Constable: Blizzard? Prairie fires once were 'demons' in what's now the suburbs
We suburbanites complain about the cold and snow. We're a few months away from griping about the heat and humidity. We dread droughts, fear floods, carp about coyotes, and are terrified of tornadoes. To borrow a sentiment from a Jay-Z rap classic, we've got 99 problems with nature, but wildfires ain't one of them.
That wasn't always the case.
"Strong," "fierce," "savage," "balls of fire" and "demons of the prairie" were just some of the terms used to describe the tallgrass fires that swept through this area for nearly four centuries before it became the suburbs, says William McClain, a retired botanist with the Illinois State Museum. McClain is lead author of an ambitious and thorough study titled "Patterns of Anthropogenic Fire within the Midwestern Tallgrass Prairie 1673-1905," which appeared in the most recent edition of Natural Areas Journal.
"I've always had an interest in these fires, and I was helping to put an end to speculation," McClain says. "They used to talk about how lightning caused these fires, but that's not the case with tallgrass prairies."
McClain, 78, started gathering material for it in 1980.
He worked on the study with frequent collaborator John Ebinger, 88, who was McClain's professor at Eastern Illinois University. Other co-authors are Greg Spyreas, a plant ecologist at the Illinois Natural History survey and a professor at the University of Illinois at Urbana-Champaign, and Charles Ruffner, a forestry professor at Southern Illinois University.
The earliest fires found in the thousands of historical documents McClain scoured were started by Native Americans. "The Miami Tribe set fire to hunt bison," McClain says of a 1679 fire in Illinois. A "ring of fire" would trap the bison in a concentrated area where the animals were easier to kill with a bow and arrow.
"Sometimes they'd leave an open area for them to run through, and shoot them as they came through. A lot of tribes did this," McClain says.
Sometimes things got out of hand.
"They hoped the rain would put the fire out, but it didn't," McClain says of one out-of-control blaze. "It burned the whole prairie and put an end to their ring hunting."
The Kickapoo used fire as a weapon against intruders in Illinois in 1812. Disease brought by Europeans wiped out much of the Native populations. But the white settlers used fires to clear land for housing and farming, or to kill pests, McClain says.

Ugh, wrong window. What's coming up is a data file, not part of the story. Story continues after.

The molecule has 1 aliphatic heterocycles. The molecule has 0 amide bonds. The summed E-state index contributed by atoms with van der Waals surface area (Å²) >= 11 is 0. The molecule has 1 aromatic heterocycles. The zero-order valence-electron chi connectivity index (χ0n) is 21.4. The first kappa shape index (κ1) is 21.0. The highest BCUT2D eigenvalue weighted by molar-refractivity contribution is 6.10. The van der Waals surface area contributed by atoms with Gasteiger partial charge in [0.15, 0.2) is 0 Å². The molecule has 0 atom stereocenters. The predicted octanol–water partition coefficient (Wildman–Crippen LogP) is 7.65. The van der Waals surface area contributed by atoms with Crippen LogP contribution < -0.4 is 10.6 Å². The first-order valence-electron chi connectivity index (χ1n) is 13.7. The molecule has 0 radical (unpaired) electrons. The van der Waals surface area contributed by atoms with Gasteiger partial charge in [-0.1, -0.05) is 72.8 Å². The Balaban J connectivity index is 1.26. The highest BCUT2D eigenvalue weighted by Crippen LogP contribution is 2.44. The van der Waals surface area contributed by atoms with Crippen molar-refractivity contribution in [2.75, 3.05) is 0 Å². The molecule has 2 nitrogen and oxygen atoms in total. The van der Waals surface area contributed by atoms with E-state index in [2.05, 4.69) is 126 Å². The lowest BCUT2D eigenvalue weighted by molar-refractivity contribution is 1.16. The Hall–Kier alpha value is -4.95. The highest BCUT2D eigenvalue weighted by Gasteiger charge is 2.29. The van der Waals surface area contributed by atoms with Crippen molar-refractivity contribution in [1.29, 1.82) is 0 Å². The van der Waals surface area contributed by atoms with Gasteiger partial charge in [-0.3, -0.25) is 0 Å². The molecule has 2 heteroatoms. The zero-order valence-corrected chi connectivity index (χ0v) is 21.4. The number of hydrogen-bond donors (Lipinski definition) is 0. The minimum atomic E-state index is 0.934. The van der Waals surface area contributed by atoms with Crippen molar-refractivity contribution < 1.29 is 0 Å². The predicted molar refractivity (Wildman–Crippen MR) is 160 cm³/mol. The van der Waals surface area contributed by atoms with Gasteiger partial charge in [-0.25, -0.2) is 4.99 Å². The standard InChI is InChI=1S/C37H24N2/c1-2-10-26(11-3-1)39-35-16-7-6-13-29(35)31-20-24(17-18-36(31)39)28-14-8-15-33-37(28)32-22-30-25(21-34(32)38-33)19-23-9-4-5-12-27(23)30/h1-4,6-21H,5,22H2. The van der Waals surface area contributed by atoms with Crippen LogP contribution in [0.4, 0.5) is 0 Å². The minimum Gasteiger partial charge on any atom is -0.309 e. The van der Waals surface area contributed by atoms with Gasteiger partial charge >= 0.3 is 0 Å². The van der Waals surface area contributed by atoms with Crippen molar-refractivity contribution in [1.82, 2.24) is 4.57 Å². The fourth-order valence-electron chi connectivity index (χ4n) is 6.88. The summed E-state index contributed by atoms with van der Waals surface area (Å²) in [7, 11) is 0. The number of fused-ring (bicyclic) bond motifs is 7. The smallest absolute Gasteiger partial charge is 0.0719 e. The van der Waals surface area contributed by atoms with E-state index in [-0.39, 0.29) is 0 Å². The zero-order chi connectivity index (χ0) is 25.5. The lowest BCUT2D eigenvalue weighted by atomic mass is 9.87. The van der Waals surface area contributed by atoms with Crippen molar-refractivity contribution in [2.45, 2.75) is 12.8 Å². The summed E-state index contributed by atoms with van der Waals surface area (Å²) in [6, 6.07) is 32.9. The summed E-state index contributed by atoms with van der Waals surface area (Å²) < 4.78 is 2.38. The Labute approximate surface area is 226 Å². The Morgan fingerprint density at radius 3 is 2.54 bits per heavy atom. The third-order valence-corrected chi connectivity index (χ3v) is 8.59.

While native tribes and the Europeans did understand the concept of controlled burns to keep fires from spreading, fires often grew out of control.
"They had no way to stop them. They burned hundreds and thousands of acres and more," McClain says. A blaze in McHenry County in the spring of 1836 was described as a "terrific fire."
"Now and then, people would get caught out in the prairie in a fire," McClain says, noting a family of five in Iowa "were caught on the open prairie and they all burned to death."
Cattle and other livestock also fell victim to runaway fires.
The fall of 1837 particularly was dangerous, with fires erupting almost daily in Cook County. On Nov. 20, 1837, "a fire started in Kankakee County, but it was driven by a southwest wind and burned all the way to Chicago that same day," McClain says.
The fall of 1843 saw many prairie fires sweep across DuPage County, McClain says, noting descriptions that read, "Prairie on fire for many miles." Another outbreak hit DuPage County in the fall of 1844.
A fire on Dec. 11, 1847, destroyed many acres in Kane County.
With dry conditions and winds gusts reaching 40 mph, fires spread quickly. A fire in Cook County on Oct. 7, 1850, spread to Wisconsin in a matter of hours. McClain found 1871 writings by famed Wisconsin meteorologist Increase Allan Lapham noting, "The wind was so strong from the southwest that it would practically knock a strong man to the ground."
Wind was a key factor in the Peshtigo fire that killed more than 1,200 people in northeast Wisconsin starting on Oct. 8, 1871, the same day as the Great Chicago Fire. The suburban area also was ablaze that day.
"It's hard to envision all those prairies around the Chicago region being on fire, but they were," McClain says. The Illinois territory made burning prairies a misdemeanor in 1807, punishable by a fine from $5 to $100. In Kane County, a farmer's fire on Nov. 15, 1845, spread to a neighbor's land, destroying his house, 500 bushels of wheat, 500 bushels of oats, 15 tons of hay and 6,500 fence rails. The Illinois Supreme Court upheld a decision to make the guilty farmer pay damages, and that farmer's property was sold at a sheriff's auction.
The rise of steam-powered locomotives in the latter half of the 19th century led to some sparks starting prairie fires.
"There were still prairies around Chicago and they were burning," McClain says of the fall of 1897. "The smoke was so bad that boat traffic on Lake Michigan had to stop because they couldn't see."
During the 20th century, large farms, roads, canals, draining ditches and construction fragmented the huge tracts of tallgrass, making it more difficult for fires to spread.
The Biden administration announced this week it plans to spend $50 billion on measures to curb wildfires on the West Coast and Colorado. While smoke from those fires leads to colorful sunsets in the suburbs, we no longer fear out-of-control tallgrass fires here the way our ancestors did.
"They were burning up their crops, their houses, their livestock and sometimes killing them," McClain says. "That's unimaginable today."